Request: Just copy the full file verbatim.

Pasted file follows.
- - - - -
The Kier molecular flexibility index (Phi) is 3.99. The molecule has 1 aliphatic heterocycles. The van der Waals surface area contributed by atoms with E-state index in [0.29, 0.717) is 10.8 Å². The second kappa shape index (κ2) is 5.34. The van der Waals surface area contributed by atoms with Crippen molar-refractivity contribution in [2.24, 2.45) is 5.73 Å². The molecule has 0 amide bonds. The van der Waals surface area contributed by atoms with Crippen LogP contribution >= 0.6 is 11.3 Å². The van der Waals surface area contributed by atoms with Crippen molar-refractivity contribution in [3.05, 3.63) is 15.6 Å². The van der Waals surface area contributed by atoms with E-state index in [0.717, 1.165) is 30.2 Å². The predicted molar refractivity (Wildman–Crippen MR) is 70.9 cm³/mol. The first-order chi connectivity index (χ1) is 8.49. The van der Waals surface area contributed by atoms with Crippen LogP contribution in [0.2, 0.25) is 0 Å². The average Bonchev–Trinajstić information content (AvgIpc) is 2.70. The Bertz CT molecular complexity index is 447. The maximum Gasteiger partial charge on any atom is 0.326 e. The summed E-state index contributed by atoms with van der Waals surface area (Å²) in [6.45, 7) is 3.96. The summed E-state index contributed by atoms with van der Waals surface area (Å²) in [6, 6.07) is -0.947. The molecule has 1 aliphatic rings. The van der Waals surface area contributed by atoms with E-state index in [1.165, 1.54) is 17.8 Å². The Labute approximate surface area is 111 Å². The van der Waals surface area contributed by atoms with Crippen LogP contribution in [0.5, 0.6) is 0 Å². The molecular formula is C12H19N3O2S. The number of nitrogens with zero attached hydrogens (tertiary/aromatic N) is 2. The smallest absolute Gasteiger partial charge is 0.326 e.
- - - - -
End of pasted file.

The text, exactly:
The Kier molecular flexibility index (Phi) is 3.99. The molecule has 1 aliphatic heterocycles. The van der Waals surface area contributed by atoms with E-state index in [0.29, 0.717) is 10.8 Å². The second kappa shape index (κ2) is 5.34. The van der Waals surface area contributed by atoms with Crippen molar-refractivity contribution in [2.24, 2.45) is 5.73 Å². The molecule has 0 amide bonds. The van der Waals surface area contributed by atoms with Crippen LogP contribution >= 0.6 is 11.3 Å². The van der Waals surface area contributed by atoms with Crippen molar-refractivity contribution in [3.05, 3.63) is 15.6 Å². The van der Waals surface area contributed by atoms with E-state index in [0.717, 1.165) is 30.2 Å². The predicted molar refractivity (Wildman–Crippen MR) is 70.9 cm³/mol. The first-order chi connectivity index (χ1) is 8.49. The van der Waals surface area contributed by atoms with Crippen LogP contribution in [0.2, 0.25) is 0 Å². The average Bonchev–Trinajstić information content (AvgIpc) is 2.70. The Bertz CT molecular complexity index is 447. The maximum Gasteiger partial charge on any atom is 0.326 e. The summed E-state index contributed by atoms with van der Waals surface area (Å²) in [6.45, 7) is 3.96. The summed E-state index contributed by atoms with van der Waals surface area (Å²) in [6, 6.07) is -0.947. The molecule has 1 aliphatic rings. The van der Waals surface area contributed by atoms with E-state index in [1.165, 1.54) is 17.8 Å². The Labute approximate surface area is 111 Å². The van der Waals surface area contributed by atoms with Crippen LogP contribution in [0.5, 0.6) is 0 Å². The molecular formula is C12H19N3O2S. The number of nitrogens with zero attached hydrogens (tertiary/aromatic N) is 2. The smallest absolute Gasteiger partial charge is 0.326 e.